A study coming out of the George Mason University Center for Climate Change Communication has some interesting insights into methods of communication that might work with Republicans:
Efficacy—the belief that individuals can make a difference in climate change—positively predicted both belief and attitudes. . . . It is thus highly likely—though perhaps at first counterintuitive—that enhancing a sense of personal empowerment may be an effective communication strategy to spur belief in climate change…
Trust in scientists and belief in a scientific consensus on the reality of climate change both proved to be key positive predictors of belief and attitudes among Republicans.. . . This suggests that a communication plan based around a core message of scientific consensus would have broad applicability across political audience segments.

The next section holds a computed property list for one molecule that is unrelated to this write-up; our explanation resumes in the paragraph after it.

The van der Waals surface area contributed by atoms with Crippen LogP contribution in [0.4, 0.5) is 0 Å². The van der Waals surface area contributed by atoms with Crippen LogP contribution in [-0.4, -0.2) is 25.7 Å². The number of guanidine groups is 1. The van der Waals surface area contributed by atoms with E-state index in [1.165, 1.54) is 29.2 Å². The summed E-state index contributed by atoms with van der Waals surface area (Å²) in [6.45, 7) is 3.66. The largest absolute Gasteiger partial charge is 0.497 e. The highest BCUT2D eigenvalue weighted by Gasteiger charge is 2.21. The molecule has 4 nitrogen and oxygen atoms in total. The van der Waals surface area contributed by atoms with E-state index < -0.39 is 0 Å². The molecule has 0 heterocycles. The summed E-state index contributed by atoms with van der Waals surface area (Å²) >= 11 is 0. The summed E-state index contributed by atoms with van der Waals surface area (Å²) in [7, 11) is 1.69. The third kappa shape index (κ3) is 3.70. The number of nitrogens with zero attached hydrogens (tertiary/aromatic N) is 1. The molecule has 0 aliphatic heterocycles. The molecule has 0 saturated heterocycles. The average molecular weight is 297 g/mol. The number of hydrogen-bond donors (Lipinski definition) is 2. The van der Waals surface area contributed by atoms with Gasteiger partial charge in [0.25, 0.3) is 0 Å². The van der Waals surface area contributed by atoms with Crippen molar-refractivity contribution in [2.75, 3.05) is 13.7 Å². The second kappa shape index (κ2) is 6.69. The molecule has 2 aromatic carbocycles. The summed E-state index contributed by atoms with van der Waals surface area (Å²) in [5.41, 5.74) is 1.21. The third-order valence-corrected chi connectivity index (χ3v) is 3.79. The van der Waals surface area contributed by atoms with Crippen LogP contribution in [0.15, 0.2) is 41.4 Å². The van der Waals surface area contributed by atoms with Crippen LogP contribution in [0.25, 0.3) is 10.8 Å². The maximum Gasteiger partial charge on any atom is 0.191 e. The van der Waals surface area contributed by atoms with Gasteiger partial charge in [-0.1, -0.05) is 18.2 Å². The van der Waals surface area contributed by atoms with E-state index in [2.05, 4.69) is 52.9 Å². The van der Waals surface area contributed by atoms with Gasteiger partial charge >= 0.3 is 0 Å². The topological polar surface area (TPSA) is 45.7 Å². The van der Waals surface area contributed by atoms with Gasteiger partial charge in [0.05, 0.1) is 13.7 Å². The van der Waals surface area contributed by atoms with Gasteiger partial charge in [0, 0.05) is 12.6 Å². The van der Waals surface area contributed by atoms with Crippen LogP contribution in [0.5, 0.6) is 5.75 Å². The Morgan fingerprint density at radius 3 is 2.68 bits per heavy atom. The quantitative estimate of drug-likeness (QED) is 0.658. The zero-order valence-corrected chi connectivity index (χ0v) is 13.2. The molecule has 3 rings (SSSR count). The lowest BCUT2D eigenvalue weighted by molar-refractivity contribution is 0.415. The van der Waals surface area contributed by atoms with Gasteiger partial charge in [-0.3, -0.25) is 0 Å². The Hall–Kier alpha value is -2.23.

Beyond the specifics, the study is also a good reminder that we can’t persuade people if we don’t try to communicate with them. Some people are clearly beyond persuasion because they are not only wrong but deeply certain that they know everything they need to know. But not everyone falls into that category, and we should not write off large groups as being beyond the call of reason, simply because many members of the group have closed minds.
Let’s not stereotype. Not every Republican is a Rick Santorum or a James Inhofe.